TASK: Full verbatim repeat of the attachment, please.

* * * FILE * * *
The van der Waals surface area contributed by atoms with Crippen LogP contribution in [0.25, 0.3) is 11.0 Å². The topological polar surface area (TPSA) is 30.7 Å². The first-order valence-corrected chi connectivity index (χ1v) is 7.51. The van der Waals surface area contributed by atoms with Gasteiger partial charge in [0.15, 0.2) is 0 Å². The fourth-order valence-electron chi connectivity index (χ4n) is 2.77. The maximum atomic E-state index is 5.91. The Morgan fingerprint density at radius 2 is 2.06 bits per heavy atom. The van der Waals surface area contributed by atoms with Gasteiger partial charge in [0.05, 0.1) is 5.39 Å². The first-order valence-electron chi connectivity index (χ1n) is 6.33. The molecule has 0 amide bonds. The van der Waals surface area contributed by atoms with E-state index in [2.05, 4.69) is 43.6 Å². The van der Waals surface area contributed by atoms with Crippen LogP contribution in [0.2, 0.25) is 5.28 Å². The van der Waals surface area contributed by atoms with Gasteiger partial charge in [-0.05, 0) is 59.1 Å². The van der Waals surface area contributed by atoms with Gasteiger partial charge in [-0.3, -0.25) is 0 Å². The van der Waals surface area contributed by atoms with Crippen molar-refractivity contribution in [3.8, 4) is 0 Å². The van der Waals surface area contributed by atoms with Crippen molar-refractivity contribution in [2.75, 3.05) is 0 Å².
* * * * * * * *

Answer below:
The van der Waals surface area contributed by atoms with Crippen LogP contribution in [0.25, 0.3) is 11.0 Å². The topological polar surface area (TPSA) is 30.7 Å². The first-order valence-corrected chi connectivity index (χ1v) is 7.51. The van der Waals surface area contributed by atoms with Gasteiger partial charge in [0.15, 0.2) is 0 Å². The fourth-order valence-electron chi connectivity index (χ4n) is 2.77. The maximum atomic E-state index is 5.91. The Morgan fingerprint density at radius 2 is 2.06 bits per heavy atom. The van der Waals surface area contributed by atoms with Gasteiger partial charge in [0.05, 0.1) is 5.39 Å². The first-order valence-electron chi connectivity index (χ1n) is 6.33. The molecule has 0 amide bonds. The van der Waals surface area contributed by atoms with E-state index in [2.05, 4.69) is 43.6 Å². The van der Waals surface area contributed by atoms with Crippen LogP contribution in [0.2, 0.25) is 5.28 Å². The van der Waals surface area contributed by atoms with Gasteiger partial charge in [-0.05, 0) is 59.1 Å². The van der Waals surface area contributed by atoms with Gasteiger partial charge in [-0.3, -0.25) is 0 Å². The van der Waals surface area contributed by atoms with Crippen molar-refractivity contribution in [3.8, 4) is 0 Å². The van der Waals surface area contributed by atoms with Crippen molar-refractivity contribution in [2.75, 3.05) is 0 Å².